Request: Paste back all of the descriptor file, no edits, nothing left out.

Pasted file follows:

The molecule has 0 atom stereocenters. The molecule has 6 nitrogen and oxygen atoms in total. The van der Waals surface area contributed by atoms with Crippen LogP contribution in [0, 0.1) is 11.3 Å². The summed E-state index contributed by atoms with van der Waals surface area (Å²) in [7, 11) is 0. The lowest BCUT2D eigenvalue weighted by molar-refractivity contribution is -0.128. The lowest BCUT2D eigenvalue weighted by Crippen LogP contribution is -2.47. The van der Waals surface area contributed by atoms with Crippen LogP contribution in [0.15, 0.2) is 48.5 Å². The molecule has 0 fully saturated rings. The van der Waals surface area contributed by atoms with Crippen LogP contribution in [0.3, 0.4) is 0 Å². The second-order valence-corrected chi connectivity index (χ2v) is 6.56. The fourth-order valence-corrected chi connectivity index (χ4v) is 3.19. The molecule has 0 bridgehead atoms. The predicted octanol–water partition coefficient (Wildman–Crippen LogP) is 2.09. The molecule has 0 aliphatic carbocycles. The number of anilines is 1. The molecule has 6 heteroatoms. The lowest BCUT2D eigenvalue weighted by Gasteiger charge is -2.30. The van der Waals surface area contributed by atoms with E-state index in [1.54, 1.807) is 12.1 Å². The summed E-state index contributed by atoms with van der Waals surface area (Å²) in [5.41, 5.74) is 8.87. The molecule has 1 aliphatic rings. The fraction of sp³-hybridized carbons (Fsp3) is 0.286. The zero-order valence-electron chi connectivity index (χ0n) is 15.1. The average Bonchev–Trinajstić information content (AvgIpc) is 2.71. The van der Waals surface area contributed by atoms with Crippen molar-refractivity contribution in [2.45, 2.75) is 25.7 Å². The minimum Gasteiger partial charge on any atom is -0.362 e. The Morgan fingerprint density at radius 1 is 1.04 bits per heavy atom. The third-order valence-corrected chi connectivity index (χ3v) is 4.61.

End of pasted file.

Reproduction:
The molecule has 0 atom stereocenters. The molecule has 6 nitrogen and oxygen atoms in total. The van der Waals surface area contributed by atoms with Crippen LogP contribution in [0, 0.1) is 11.3 Å². The summed E-state index contributed by atoms with van der Waals surface area (Å²) in [7, 11) is 0. The lowest BCUT2D eigenvalue weighted by molar-refractivity contribution is -0.128. The lowest BCUT2D eigenvalue weighted by Crippen LogP contribution is -2.47. The van der Waals surface area contributed by atoms with Crippen LogP contribution in [0.15, 0.2) is 48.5 Å². The molecule has 0 fully saturated rings. The van der Waals surface area contributed by atoms with Crippen LogP contribution in [0.3, 0.4) is 0 Å². The second-order valence-corrected chi connectivity index (χ2v) is 6.56. The fourth-order valence-corrected chi connectivity index (χ4v) is 3.19. The molecule has 0 bridgehead atoms. The predicted octanol–water partition coefficient (Wildman–Crippen LogP) is 2.09. The molecule has 0 aliphatic carbocycles. The number of anilines is 1. The molecule has 6 heteroatoms. The lowest BCUT2D eigenvalue weighted by Gasteiger charge is -2.30. The van der Waals surface area contributed by atoms with E-state index in [1.54, 1.807) is 12.1 Å². The summed E-state index contributed by atoms with van der Waals surface area (Å²) in [5.41, 5.74) is 8.87. The molecule has 1 aliphatic rings. The fraction of sp³-hybridized carbons (Fsp3) is 0.286. The zero-order valence-electron chi connectivity index (χ0n) is 15.1. The average Bonchev–Trinajstić information content (AvgIpc) is 2.71. The van der Waals surface area contributed by atoms with Crippen molar-refractivity contribution in [2.45, 2.75) is 25.7 Å². The minimum Gasteiger partial charge on any atom is -0.362 e. The Morgan fingerprint density at radius 1 is 1.04 bits per heavy atom. The third-order valence-corrected chi connectivity index (χ3v) is 4.61.